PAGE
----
These feasts are divided into three general timeframes. While each feast is distinct, yet, because certain ones are in such close proximity to each other, they sometimes got celebrated as a single event.
The first grouping was in the first month of the Jewish calendar. In the Bible, the months were originally just numbers, but over time, and likely due to Israel being taken captive by Assyria and Babylon, they later were given names due to the influence of these other cultures. The first month is known as Adar. It is in our March/April timeframe. These feasts, or holidays, are denoted as Passover, or Pesach, (14th day of the month), Feast of Unleavened Bread, or Matzah, (15th – 21st of the month), and First Fruit, or Bikkurim, (16th day of the month). For these holidays, all leaven (or yeast) was eliminated from each Jewish household, and only unleavened bread was eaten during these three feasts. These feasts were celebrated during the first grain harvest, which was typically barley. Unleavened bread was made as an offering to God during this feast.
The second grouping is a single feast all to itself that is celebrated 50 days after Bikkurim. It is, therefore, called Pentecost. It is also known by other names: Feast of Weeks, or Shavuot. It was celebrated in the third month, Sivan, which is our May/June timeframe. This was during the second grain harvest, which was typically wheat. Leavened bread was allowed for this holiday. Both unleavened and leavened bread was made as an offering to God during this feast.
The third grouping was three additional feasts celebrated in the Fall. Feast of Trumpets, also called Rosh Hashanah, or Teruah, is celebrated on the first day of the seventh month, Tishri, which is our September/October timeframe. Day of Atonement, or Yom Kippur, is celebrated on the 10th day of the month, and Feast of Tabernacles, or Sukkot, is celebrated on the 15th – 21st days of the month.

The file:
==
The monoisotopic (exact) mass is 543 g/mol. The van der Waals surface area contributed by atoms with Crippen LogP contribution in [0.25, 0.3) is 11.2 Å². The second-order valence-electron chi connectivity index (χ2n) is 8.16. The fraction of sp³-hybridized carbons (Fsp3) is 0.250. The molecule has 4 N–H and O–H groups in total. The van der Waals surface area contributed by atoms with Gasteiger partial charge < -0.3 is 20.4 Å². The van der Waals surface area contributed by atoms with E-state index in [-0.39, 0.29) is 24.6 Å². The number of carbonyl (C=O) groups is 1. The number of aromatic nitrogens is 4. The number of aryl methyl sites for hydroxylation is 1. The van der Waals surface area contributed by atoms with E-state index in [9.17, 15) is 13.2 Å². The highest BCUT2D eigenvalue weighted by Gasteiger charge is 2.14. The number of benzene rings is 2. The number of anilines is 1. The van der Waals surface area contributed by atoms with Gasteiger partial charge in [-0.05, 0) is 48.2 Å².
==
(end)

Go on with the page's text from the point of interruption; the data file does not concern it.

These feasts were known as memorial feasts, meaning that they were to remind Israel of what God had done for them in their past, what he was currently doing for them in their present, and what he will do for them in their future. Therefore, these reminded them of how important God was in their lives. In addition, because it pointed to their future, they were also prophetic in nature. We will get into more of those details in the next few posts.
There is another noted Jewish holiday that is celebrated today that is not part of Leviticus. That is Hanukkah. It is celebrated in the ninth month, Kislev, starting on the 25th day and lasts for eight days. Therefore, the last two days of Hanukkah goes into the tenth month, Tevet. It is typically in December of our calendar; yet, it can start in November in some years and in some years, although infrequently, it can occur in January. The holiday comes from the time of the Maccabees (between the Old and New Testament times). While it is different from these other feasts in that it is not prophetic, it is a reminder of God’s faithfulness to his people.
We will look more closely at these feasts as we go forward because they have significant meaning to all Christians. This is a testimony to how well God knows us. He knows we need reminders to keep our minds and devotion in their proper place. Yet, would we expect anything less from our Creator who knows us so intimately?
Fall Jewish Holidays - Part 1: Rosh Hashanah
Fall Jewish Holidays - Part 2: Yom Kippur
Fall Jewish Holidays - Part 3: Sukkot